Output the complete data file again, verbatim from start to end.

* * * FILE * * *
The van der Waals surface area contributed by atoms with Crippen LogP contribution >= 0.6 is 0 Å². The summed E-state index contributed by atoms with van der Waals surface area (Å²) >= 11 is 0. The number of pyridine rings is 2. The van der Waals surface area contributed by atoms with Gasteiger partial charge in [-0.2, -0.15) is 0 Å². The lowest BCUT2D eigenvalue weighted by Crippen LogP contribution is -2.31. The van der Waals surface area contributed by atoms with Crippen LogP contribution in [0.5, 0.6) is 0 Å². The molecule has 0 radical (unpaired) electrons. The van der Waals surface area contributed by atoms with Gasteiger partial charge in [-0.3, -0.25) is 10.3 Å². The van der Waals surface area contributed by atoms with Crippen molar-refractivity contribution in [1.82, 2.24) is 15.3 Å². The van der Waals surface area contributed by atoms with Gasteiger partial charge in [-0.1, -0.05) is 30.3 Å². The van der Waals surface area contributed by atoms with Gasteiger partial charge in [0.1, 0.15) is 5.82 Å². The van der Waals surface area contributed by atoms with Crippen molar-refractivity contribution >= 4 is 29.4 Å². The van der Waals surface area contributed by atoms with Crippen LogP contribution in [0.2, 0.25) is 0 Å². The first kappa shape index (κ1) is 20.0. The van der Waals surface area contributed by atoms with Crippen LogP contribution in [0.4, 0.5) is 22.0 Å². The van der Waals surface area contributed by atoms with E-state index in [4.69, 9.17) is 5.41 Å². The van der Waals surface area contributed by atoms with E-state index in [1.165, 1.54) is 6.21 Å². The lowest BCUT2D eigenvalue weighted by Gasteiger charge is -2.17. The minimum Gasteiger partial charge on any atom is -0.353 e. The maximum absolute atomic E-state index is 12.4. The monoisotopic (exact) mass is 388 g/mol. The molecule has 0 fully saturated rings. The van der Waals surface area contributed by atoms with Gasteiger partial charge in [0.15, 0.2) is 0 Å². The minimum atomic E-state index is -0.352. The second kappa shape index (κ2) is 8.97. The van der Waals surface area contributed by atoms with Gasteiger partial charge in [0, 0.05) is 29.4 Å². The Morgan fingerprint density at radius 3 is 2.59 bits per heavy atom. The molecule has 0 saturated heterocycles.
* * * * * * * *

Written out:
The van der Waals surface area contributed by atoms with Crippen LogP contribution >= 0.6 is 0 Å². The summed E-state index contributed by atoms with van der Waals surface area (Å²) >= 11 is 0. The number of pyridine rings is 2. The van der Waals surface area contributed by atoms with Gasteiger partial charge in [-0.2, -0.15) is 0 Å². The lowest BCUT2D eigenvalue weighted by Crippen LogP contribution is -2.31. The van der Waals surface area contributed by atoms with Crippen LogP contribution in [0.5, 0.6) is 0 Å². The molecule has 0 radical (unpaired) electrons. The van der Waals surface area contributed by atoms with Gasteiger partial charge in [-0.3, -0.25) is 10.3 Å². The van der Waals surface area contributed by atoms with Crippen molar-refractivity contribution in [1.82, 2.24) is 15.3 Å². The van der Waals surface area contributed by atoms with Gasteiger partial charge in [-0.1, -0.05) is 30.3 Å². The van der Waals surface area contributed by atoms with Gasteiger partial charge in [0.1, 0.15) is 5.82 Å². The van der Waals surface area contributed by atoms with Crippen molar-refractivity contribution >= 4 is 29.4 Å². The van der Waals surface area contributed by atoms with Crippen LogP contribution in [0.2, 0.25) is 0 Å². The first kappa shape index (κ1) is 20.0. The van der Waals surface area contributed by atoms with Crippen LogP contribution in [0.4, 0.5) is 22.0 Å². The van der Waals surface area contributed by atoms with E-state index in [4.69, 9.17) is 5.41 Å². The van der Waals surface area contributed by atoms with E-state index in [1.165, 1.54) is 6.21 Å². The lowest BCUT2D eigenvalue weighted by Gasteiger charge is -2.17. The minimum Gasteiger partial charge on any atom is -0.353 e. The maximum absolute atomic E-state index is 12.4. The monoisotopic (exact) mass is 388 g/mol. The molecule has 0 fully saturated rings. The van der Waals surface area contributed by atoms with Gasteiger partial charge in [0.15, 0.2) is 0 Å². The minimum atomic E-state index is -0.352. The second kappa shape index (κ2) is 8.97. The van der Waals surface area contributed by atoms with Gasteiger partial charge in [0, 0.05) is 29.4 Å². The Morgan fingerprint density at radius 3 is 2.59 bits per heavy atom. The molecule has 0 saturated heterocycles.